by Smith, John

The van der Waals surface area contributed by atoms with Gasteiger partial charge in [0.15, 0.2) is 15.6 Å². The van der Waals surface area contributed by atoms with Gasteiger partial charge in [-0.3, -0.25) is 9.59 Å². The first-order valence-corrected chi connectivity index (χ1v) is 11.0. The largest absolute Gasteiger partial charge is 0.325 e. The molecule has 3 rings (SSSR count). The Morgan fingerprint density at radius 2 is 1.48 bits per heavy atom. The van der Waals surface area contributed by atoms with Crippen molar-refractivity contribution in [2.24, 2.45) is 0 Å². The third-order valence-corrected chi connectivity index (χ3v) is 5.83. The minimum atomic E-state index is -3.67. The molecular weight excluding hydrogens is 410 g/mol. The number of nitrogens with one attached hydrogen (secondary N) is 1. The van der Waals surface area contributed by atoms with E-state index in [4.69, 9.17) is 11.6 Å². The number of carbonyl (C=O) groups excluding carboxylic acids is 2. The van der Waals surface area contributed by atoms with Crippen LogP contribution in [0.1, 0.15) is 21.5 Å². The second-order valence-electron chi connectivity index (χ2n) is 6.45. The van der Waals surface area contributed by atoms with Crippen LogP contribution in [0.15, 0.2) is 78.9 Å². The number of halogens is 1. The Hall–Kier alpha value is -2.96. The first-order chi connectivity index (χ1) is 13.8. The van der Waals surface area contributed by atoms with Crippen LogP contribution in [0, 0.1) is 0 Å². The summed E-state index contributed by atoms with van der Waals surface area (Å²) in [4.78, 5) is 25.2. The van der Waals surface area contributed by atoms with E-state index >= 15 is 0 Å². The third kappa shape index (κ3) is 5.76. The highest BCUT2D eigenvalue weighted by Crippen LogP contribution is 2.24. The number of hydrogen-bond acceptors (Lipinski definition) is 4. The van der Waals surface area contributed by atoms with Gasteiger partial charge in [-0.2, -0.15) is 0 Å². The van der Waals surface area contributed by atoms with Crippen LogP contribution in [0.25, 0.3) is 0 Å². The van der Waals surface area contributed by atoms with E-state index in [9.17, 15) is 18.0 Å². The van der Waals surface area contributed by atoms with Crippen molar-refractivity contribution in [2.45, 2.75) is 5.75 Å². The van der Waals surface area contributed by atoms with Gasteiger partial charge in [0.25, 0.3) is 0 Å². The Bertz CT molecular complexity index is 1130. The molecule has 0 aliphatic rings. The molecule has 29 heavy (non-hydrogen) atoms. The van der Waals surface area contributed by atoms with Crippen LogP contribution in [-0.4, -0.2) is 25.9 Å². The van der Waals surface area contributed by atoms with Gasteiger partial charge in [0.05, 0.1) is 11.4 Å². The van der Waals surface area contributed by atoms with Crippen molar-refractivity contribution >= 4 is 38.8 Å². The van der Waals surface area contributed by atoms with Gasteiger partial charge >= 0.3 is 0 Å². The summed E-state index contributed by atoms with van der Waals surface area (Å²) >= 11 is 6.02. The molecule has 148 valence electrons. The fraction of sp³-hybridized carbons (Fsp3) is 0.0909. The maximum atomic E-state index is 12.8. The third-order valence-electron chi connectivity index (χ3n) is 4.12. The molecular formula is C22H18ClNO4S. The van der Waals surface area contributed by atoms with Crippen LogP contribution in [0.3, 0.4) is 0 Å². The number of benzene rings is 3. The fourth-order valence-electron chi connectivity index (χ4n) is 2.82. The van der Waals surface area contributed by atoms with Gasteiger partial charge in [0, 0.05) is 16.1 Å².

'John Smith's Leading Light evolves a sense of screen depth and surface through the simple agency of light. The film is shot in a room over a period of a day and records the changes in light through the single window. The image is controlled through manipulation of aperture, of shutter release, of lens, but the effect is more casual than determined and the spectator is aware primarily of the determining nature of following sunlight.' Deke Dusinberre 'Perspectives on British Avant-Garde Film' catalogue. 'Leading Light uses the camera-eye to reveal the irregular beauty of a familiar space. When we inhabit a room we are only unevenly aware of the space held in it and the possible forms of vision which reside there. The camera-eye documents and returns our apprehension. Vertov imagined a 'single room' made up of a montage of many different rooms. Smith reverses this aspect of 'creative geography' by showing how many rooms the camera can create from just one.' - A. L. Rees. 'Unpacking 7 Films' programme notes. Part of SHOOT SHOOT SHOOT
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